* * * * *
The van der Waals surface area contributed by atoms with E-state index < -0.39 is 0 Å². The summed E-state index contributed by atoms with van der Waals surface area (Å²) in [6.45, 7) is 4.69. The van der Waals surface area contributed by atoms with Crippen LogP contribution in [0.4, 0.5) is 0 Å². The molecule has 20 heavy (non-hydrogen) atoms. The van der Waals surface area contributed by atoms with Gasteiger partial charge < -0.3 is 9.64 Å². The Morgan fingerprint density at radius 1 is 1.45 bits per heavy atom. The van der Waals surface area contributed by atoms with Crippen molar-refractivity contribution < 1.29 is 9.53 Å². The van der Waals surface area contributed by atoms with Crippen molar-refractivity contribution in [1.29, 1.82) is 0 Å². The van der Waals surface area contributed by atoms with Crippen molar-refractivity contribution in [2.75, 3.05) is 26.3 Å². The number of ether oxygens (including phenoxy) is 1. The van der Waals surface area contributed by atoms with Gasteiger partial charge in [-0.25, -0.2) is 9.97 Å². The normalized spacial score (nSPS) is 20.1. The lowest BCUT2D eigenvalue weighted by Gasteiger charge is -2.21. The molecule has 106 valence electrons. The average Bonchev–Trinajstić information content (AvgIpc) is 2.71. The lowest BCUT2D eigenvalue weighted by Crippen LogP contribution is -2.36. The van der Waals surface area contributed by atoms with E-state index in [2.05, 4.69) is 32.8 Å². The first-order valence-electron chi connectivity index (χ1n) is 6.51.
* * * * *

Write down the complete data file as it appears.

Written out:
The van der Waals surface area contributed by atoms with E-state index < -0.39 is 0 Å². The summed E-state index contributed by atoms with van der Waals surface area (Å²) in [6.45, 7) is 4.69. The van der Waals surface area contributed by atoms with Crippen LogP contribution in [0.4, 0.5) is 0 Å². The molecule has 20 heavy (non-hydrogen) atoms. The van der Waals surface area contributed by atoms with Gasteiger partial charge < -0.3 is 9.64 Å². The Morgan fingerprint density at radius 1 is 1.45 bits per heavy atom. The van der Waals surface area contributed by atoms with Crippen molar-refractivity contribution < 1.29 is 9.53 Å². The van der Waals surface area contributed by atoms with Crippen molar-refractivity contribution in [1.29, 1.82) is 0 Å². The van der Waals surface area contributed by atoms with Crippen molar-refractivity contribution in [2.75, 3.05) is 26.3 Å². The number of ether oxygens (including phenoxy) is 1. The van der Waals surface area contributed by atoms with Gasteiger partial charge in [-0.25, -0.2) is 9.97 Å². The normalized spacial score (nSPS) is 20.1. The lowest BCUT2D eigenvalue weighted by Gasteiger charge is -2.21. The molecule has 106 valence electrons. The average Bonchev–Trinajstić information content (AvgIpc) is 2.71. The lowest BCUT2D eigenvalue weighted by Crippen LogP contribution is -2.36. The van der Waals surface area contributed by atoms with E-state index in [2.05, 4.69) is 32.8 Å². The first-order valence-electron chi connectivity index (χ1n) is 6.51.